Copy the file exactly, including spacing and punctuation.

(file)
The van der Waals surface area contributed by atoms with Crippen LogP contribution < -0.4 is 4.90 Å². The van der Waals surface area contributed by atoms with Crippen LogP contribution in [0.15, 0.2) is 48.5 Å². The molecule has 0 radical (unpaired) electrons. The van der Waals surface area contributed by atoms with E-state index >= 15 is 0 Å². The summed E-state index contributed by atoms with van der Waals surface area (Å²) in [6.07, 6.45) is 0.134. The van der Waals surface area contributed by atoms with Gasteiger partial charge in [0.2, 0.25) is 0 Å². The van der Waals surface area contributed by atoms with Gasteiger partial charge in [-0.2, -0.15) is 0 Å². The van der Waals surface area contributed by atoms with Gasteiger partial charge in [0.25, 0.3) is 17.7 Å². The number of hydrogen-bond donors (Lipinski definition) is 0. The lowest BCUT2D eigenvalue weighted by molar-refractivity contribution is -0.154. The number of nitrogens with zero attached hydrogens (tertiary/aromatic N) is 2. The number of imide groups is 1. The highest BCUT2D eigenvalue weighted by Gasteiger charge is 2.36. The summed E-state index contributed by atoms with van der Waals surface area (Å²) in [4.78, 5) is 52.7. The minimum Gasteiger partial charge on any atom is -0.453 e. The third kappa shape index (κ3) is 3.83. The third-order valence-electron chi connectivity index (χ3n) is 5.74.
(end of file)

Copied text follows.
The van der Waals surface area contributed by atoms with Crippen LogP contribution < -0.4 is 4.90 Å². The van der Waals surface area contributed by atoms with Crippen LogP contribution in [0.15, 0.2) is 48.5 Å². The molecule has 0 radical (unpaired) electrons. The van der Waals surface area contributed by atoms with E-state index >= 15 is 0 Å². The summed E-state index contributed by atoms with van der Waals surface area (Å²) in [6.07, 6.45) is 0.134. The van der Waals surface area contributed by atoms with Gasteiger partial charge in [0.2, 0.25) is 0 Å². The van der Waals surface area contributed by atoms with Gasteiger partial charge in [-0.2, -0.15) is 0 Å². The van der Waals surface area contributed by atoms with Gasteiger partial charge in [0.25, 0.3) is 17.7 Å². The number of hydrogen-bond donors (Lipinski definition) is 0. The lowest BCUT2D eigenvalue weighted by molar-refractivity contribution is -0.154. The number of nitrogens with zero attached hydrogens (tertiary/aromatic N) is 2. The number of imide groups is 1. The highest BCUT2D eigenvalue weighted by Gasteiger charge is 2.36. The summed E-state index contributed by atoms with van der Waals surface area (Å²) in [4.78, 5) is 52.7. The minimum Gasteiger partial charge on any atom is -0.453 e. The third kappa shape index (κ3) is 3.83. The third-order valence-electron chi connectivity index (χ3n) is 5.74.